For almost as long as I can remember I have been wont to produce a quick mid-week supper consisting of sausages cooked in a garlicky, herby tomato and red wine sauce and usually served with pasta – or sometimes flatbread.
By sausages (in this context) I don’t mean British bangers but something of the densely textured, spicy continental variety. When I had access to an outstanding Italian deli, it used to be rosarios. Now it tends to be the Greek/Cypriot pastourma. But sometimes I have to resort to whatever is available.
The Turkish supermarket near my local (very convenient, especially when it’s time to go to the pub and I realise I haven’t yet made any provision for dinner) normally has pastourma plus numerous varieties of sucuk (which seems to be a generic Turkish word for sausages of any shape or form, although I’m given to understand that technically it’s a dry, spicy, fermented beef sausage). In another aisle are yet more sausagey things which are clearly of eastern European origin.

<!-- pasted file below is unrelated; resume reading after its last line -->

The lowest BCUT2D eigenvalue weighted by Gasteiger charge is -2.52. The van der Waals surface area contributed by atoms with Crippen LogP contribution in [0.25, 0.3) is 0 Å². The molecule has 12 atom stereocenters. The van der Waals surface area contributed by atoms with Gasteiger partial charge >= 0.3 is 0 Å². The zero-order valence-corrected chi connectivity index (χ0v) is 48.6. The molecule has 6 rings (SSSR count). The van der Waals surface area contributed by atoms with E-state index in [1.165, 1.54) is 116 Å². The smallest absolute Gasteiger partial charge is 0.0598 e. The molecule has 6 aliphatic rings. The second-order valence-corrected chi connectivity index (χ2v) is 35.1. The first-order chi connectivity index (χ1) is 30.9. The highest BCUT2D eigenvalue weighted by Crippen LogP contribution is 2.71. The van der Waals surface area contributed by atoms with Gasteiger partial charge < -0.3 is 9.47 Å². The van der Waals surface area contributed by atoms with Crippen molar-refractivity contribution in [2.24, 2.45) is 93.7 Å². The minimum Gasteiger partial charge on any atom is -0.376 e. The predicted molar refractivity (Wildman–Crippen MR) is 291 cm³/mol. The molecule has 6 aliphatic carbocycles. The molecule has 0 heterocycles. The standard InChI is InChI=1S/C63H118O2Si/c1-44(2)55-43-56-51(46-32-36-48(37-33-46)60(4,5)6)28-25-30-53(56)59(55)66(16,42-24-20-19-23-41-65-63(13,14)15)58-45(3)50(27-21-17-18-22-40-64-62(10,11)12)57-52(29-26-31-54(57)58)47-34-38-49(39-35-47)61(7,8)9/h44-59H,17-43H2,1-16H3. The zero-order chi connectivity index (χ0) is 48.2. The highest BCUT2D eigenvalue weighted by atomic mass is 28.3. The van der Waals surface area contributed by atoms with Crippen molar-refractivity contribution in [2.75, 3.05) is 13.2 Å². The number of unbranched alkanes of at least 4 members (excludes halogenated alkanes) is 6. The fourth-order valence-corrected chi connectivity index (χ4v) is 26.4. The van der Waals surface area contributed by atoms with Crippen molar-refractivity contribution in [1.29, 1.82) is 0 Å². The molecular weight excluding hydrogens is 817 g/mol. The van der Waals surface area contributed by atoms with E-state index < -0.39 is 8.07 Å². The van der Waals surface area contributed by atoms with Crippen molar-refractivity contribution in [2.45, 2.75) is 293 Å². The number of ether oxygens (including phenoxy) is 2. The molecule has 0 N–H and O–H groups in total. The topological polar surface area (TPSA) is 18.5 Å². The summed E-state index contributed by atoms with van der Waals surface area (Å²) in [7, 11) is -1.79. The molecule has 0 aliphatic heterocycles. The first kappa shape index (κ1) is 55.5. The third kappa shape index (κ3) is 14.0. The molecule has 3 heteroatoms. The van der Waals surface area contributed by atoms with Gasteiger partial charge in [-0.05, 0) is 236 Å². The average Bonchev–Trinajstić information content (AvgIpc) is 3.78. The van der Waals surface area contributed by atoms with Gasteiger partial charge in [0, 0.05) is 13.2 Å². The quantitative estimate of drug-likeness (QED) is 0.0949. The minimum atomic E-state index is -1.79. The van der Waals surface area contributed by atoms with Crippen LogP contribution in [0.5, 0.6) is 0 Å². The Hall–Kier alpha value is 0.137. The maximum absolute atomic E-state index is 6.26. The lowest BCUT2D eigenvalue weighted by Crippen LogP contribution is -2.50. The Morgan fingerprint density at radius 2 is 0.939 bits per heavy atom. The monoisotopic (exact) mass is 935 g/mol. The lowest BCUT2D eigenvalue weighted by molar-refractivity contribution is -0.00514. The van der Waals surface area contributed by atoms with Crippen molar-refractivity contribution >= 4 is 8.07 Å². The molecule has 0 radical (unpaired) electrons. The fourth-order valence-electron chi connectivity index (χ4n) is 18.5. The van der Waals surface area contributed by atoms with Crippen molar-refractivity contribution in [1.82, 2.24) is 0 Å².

Whilst I’m always willing to try new foods, selecting one the myriad varieties of sausage on offer can be a bit of a gamble as there is little indication of the internal composition of the things, either from the exterior or the packaging (assuming I’ve brought my spectacles and the print is legible and at least partly in English, which it often isn’t). It’s not even obvious whether they are meant for cooking or ready to eat. I’ve tried asking the staff for advice but, helpful as they try to be, it usually transpires that their English is not up to discussing the nuances of sausagey textures and flavours.
And the outcome is, more often than not, disappointment, for it seems that the greater proportion of these cured meat products, whether of eastern European or Mediterranean origin, are decidedly spammy. That is to say they have the texture and flavour of that well-known brand of processed meat or its generic British equivalent, pork luncheon meat, rather than the dense granular texture and spicy/herby flavours that I’m looking for to complement my sauce.
So, it’s usually pastourma again – if they have any.